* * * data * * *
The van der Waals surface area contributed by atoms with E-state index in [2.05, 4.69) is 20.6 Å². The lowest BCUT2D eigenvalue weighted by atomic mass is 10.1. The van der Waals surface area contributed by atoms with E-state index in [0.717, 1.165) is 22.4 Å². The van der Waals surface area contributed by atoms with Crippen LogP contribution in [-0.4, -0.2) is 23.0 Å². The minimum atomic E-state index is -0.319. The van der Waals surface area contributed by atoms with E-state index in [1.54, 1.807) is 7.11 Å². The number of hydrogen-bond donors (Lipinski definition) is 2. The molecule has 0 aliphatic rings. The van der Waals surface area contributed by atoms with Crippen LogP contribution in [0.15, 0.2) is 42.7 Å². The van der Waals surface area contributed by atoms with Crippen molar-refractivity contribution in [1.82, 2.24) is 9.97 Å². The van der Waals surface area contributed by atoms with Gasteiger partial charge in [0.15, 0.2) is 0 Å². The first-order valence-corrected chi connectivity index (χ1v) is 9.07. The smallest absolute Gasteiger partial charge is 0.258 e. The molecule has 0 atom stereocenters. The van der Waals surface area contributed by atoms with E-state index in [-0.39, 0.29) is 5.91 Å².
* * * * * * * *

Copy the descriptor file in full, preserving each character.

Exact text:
The van der Waals surface area contributed by atoms with E-state index in [2.05, 4.69) is 20.6 Å². The lowest BCUT2D eigenvalue weighted by atomic mass is 10.1. The van der Waals surface area contributed by atoms with E-state index in [0.717, 1.165) is 22.4 Å². The van der Waals surface area contributed by atoms with Crippen LogP contribution in [-0.4, -0.2) is 23.0 Å². The minimum atomic E-state index is -0.319. The van der Waals surface area contributed by atoms with E-state index in [1.54, 1.807) is 7.11 Å². The number of hydrogen-bond donors (Lipinski definition) is 2. The molecule has 0 aliphatic rings. The van der Waals surface area contributed by atoms with Crippen LogP contribution in [0.15, 0.2) is 42.7 Å². The van der Waals surface area contributed by atoms with Crippen molar-refractivity contribution in [1.82, 2.24) is 9.97 Å². The van der Waals surface area contributed by atoms with Gasteiger partial charge in [0.15, 0.2) is 0 Å². The first-order valence-corrected chi connectivity index (χ1v) is 9.07. The smallest absolute Gasteiger partial charge is 0.258 e. The molecule has 0 atom stereocenters. The van der Waals surface area contributed by atoms with E-state index in [-0.39, 0.29) is 5.91 Å².